Positions & Duties in Student Council

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To help students learn how to handle leadership roles and give them influence over policies, schools often allow students to create a council. Students can hold various positions, giving them experience handling responsibilities and working with others. In addition to their duties, most students also have voting powers.

Advisers

  • The only positions held by faculty in the student council are as advisers. These advisers help ease students into their roles on the council. Also, the advisers help ensure that the students do not move beyond their authority. As much as possible, the advisers give power to the council members so that they get a sense that their council is effective.

President

  • Councils usually have a president who is elected by students in the school. Students can learn about how elections work by running their own. Students must promote themselves, communicating the benefits that other students will get from the presidential candidate. Once elected, the student president runs the council. The student president can call for meetings. To set a good example, presidents often must maintain high grades.

Vice President

  • The vice president of the council is chosen by the president and has authority when the president is not available. The vice president also handles issues related to public relations and fulfills duties when asked by the president. The vice president is often responsible for directing committees. The vice president must maintain high grades, like the president.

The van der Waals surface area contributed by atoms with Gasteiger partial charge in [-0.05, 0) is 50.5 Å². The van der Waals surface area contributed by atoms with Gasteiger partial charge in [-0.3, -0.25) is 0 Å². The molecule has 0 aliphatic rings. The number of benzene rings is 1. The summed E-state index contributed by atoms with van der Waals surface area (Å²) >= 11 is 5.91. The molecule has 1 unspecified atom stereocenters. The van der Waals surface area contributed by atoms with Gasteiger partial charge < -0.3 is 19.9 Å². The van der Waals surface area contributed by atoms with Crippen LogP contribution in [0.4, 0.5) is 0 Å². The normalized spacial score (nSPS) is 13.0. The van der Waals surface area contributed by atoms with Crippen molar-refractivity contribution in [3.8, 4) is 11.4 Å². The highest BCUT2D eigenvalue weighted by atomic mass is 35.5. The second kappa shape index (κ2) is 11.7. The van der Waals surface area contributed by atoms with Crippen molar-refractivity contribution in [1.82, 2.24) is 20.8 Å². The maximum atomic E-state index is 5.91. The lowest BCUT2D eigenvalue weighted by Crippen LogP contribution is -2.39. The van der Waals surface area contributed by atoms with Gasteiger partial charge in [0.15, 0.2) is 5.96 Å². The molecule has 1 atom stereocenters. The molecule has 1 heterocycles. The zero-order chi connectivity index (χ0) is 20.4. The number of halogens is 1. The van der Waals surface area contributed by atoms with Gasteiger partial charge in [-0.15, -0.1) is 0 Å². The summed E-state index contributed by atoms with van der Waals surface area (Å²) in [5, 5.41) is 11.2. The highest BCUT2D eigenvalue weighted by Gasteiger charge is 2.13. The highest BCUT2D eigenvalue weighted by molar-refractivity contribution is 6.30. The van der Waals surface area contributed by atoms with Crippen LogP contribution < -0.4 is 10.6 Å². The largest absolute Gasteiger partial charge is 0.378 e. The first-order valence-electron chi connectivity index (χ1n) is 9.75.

Secretary

  • The student secretary keeps track of information in the council. The secretary must keep accurate minutes, allowing the council to have a record of student decisions. The secretary updates the class list. The secretary also reports information taken from the treasury and handles correspondence.

Treasurer

  • The treasurer manages all financial aspects of the council, including the deposits and expenditures of the student council. The treasurer often presents information during any business meetings held by the class. When the council or school needs more funding, the treasurer is often put in charge of fundraising.

Committee

  • School committee representatives are responsible for reporting information collected about particular aspects of the school. These representatives can present ideas to the council and provide their opinions, allowing the council to have a more well-rounded perspective.

Historian

  • Councils sometimes have historians responsible for keeping track of information related to the student council, such as newspaper clippings. The historian is responsible for contacting the local media regarding major events related to the council.

References

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